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Revised since first distributed – please check for changes

Make sure you are working with the latest versions of the class code compatible with Julia 1.0.


This lab is designed to help you begin to understand how to design and implement an interpreter for a simple language. The concepts you will practice here will be foundation to further labs!


You will need to download and install Julia for this lab. Note: if you are using Ubuntu, be careful using the apt version of Julia (it may be too old!). You should use Julia 1.0 or later..

Note that the code required for this lab is available on LearningSuite, in the “Content” section, under the “Interpreters” subsection, on the page titled “Base Interpreter”. You will need the following files:

  • Lexer.jl - the lexical analyzer
  • Error.jl - defines an error exception we'll throw as appropriate
  • CI0.jl - the base interpreter built in class

You should not modify the Lexer.jl or Error.jl, and these will stay the same for all of the interpreter assignments.

After playing with it to make sure it's working and you have everything set up correctly, make a copy of CI0.jl and name it RudInt.jl (short for “Rudimentary Interpreter”, or this assignment). You should then edit RudInt.jl using the provided CI0 interpreter as a base. Remember to change the name of the module defined within the file to RudInt as well.

For code development, you may wish to use any of the following:

  • The Juno IDE built on Atom,
  • The IJulia plugin for Jupyter,
  • Your preferred text editor (look to see if it has Julia extensions) and command-line invocation of your programs, or
  • Another IDE of your choice.

The instructor and TAs are prepared to help you with the first two (Juno and Jupyter), but you're on your own if you choose an arbitrary editor or IDE that we aren't familiar with.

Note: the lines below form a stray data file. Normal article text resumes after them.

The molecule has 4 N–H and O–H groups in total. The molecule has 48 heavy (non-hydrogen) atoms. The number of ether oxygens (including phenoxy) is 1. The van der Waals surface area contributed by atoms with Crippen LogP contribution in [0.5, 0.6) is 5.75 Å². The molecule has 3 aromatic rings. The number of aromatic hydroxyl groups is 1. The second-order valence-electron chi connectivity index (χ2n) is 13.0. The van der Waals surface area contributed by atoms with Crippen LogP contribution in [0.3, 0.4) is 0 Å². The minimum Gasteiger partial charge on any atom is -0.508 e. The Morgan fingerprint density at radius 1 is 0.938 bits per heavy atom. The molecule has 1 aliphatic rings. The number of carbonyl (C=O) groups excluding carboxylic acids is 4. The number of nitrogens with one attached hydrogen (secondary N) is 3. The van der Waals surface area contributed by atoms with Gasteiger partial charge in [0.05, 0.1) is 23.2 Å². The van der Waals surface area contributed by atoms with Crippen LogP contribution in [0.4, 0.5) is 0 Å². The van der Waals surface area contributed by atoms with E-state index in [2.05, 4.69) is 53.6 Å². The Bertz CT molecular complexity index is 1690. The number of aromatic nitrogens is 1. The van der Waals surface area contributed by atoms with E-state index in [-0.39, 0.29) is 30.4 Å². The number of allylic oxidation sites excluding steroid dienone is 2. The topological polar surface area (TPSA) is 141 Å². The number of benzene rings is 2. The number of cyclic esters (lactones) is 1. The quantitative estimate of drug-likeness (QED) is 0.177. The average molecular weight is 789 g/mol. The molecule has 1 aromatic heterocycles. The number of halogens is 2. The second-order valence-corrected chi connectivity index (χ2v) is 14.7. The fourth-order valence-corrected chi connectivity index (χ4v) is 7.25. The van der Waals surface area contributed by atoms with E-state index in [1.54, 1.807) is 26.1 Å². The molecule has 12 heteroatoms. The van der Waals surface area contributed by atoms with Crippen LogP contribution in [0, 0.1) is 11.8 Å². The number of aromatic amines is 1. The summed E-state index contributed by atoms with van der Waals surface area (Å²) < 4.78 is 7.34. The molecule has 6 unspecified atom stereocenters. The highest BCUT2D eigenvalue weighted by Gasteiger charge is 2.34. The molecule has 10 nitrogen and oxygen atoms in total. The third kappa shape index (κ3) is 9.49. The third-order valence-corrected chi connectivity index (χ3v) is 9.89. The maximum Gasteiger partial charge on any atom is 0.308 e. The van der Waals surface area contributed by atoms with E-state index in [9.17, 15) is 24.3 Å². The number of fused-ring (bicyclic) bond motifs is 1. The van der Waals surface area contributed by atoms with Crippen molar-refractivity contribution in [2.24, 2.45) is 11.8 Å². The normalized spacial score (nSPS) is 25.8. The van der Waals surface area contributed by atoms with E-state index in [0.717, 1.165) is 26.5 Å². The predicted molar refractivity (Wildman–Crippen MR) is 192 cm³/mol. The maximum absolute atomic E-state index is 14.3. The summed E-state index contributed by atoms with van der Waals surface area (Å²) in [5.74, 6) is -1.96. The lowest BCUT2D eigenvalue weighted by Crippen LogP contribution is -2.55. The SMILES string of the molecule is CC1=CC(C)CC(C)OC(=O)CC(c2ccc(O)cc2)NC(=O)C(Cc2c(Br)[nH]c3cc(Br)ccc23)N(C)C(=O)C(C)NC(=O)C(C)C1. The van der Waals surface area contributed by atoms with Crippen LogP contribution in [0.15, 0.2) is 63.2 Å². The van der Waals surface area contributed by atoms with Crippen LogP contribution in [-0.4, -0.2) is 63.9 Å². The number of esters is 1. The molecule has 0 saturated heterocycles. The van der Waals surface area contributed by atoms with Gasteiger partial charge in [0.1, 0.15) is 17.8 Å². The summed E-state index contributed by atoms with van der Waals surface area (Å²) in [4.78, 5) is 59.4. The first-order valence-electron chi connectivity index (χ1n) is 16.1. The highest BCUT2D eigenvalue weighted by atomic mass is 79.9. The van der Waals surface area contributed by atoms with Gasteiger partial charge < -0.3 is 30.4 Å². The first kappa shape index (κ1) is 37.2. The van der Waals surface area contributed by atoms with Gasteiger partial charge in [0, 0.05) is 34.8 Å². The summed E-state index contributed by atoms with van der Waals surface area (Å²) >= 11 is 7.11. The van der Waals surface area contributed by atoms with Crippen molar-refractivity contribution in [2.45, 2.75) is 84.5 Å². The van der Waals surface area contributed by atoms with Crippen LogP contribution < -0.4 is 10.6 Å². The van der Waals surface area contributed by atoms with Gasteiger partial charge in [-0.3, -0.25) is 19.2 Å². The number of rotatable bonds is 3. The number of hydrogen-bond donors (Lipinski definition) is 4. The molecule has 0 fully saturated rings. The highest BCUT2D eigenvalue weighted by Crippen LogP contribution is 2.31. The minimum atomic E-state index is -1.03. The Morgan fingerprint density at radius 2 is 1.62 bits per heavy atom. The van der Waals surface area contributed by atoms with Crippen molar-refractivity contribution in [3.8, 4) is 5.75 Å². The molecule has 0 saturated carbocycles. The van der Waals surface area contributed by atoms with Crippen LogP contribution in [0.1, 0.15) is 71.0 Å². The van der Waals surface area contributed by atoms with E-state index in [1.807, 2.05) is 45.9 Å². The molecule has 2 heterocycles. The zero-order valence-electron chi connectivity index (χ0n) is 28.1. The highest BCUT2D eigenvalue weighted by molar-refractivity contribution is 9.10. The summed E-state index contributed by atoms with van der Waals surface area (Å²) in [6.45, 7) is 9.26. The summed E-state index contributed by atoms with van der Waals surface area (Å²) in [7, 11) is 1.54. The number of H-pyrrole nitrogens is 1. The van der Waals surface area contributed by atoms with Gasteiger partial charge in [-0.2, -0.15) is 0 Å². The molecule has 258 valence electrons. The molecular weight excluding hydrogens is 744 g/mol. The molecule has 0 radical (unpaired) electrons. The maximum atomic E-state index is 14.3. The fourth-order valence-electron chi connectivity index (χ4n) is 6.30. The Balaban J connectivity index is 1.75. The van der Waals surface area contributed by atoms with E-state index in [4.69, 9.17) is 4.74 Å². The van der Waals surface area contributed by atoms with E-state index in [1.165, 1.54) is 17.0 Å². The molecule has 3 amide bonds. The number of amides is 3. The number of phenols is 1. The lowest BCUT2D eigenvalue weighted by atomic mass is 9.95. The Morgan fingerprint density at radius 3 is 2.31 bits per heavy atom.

For this lab, you will create a simple interpreter for a language we call OWL (“Our Widdle Language”). You need to create a Julia module that implements all requisite functionality.

Your module should export parse and calc functions.

Remember that you will use multiple dispatch to implement different “versions” of parse and calc, based on the input type.

An important difference between the code that you will implement for this lab, and the code we went through in class, is that your code should properly abstract multiple binary AST nodes into a single class we'll call BinopNode.

Please name your module RudInt and submit just the one file.

Operator Table

Define a data structure to contain a mapping from operator symbols to the functions that actually implement that symbol. These functions can be either built-in ones or ones that you write, so long as you preserve the semantic meaning of the operation.

For example:

Dict(:+ => +)


Write the following function(s):

function parse(expr)

expr will always be the output of the lexer, and will consist of numbers, symbols, and lists of numbers and symbols.

parse parses expr into an OWL datastructure according to this grammar:

  <AE>	 	::=	 	number
 	 	|	 	(+ <AE> <AE>)
 	 	|	 	(- <AE> <AE>)
 	 	|	 	(* <AE> <AE>)
 	 	|	 	(/ <AE> <AE>)
                |               (mod <AE> <AE>)
                |               (collatz <AE>)
                |               (- <AE>)

where number is a Julia real number literal.

You should have test cases for all legal and illegal types of expressions. For example, the expression (+ 1 2 3) will pass the lexer just fine, but it is not accepted by our grammar – our grammar can only handle two arguments, not three!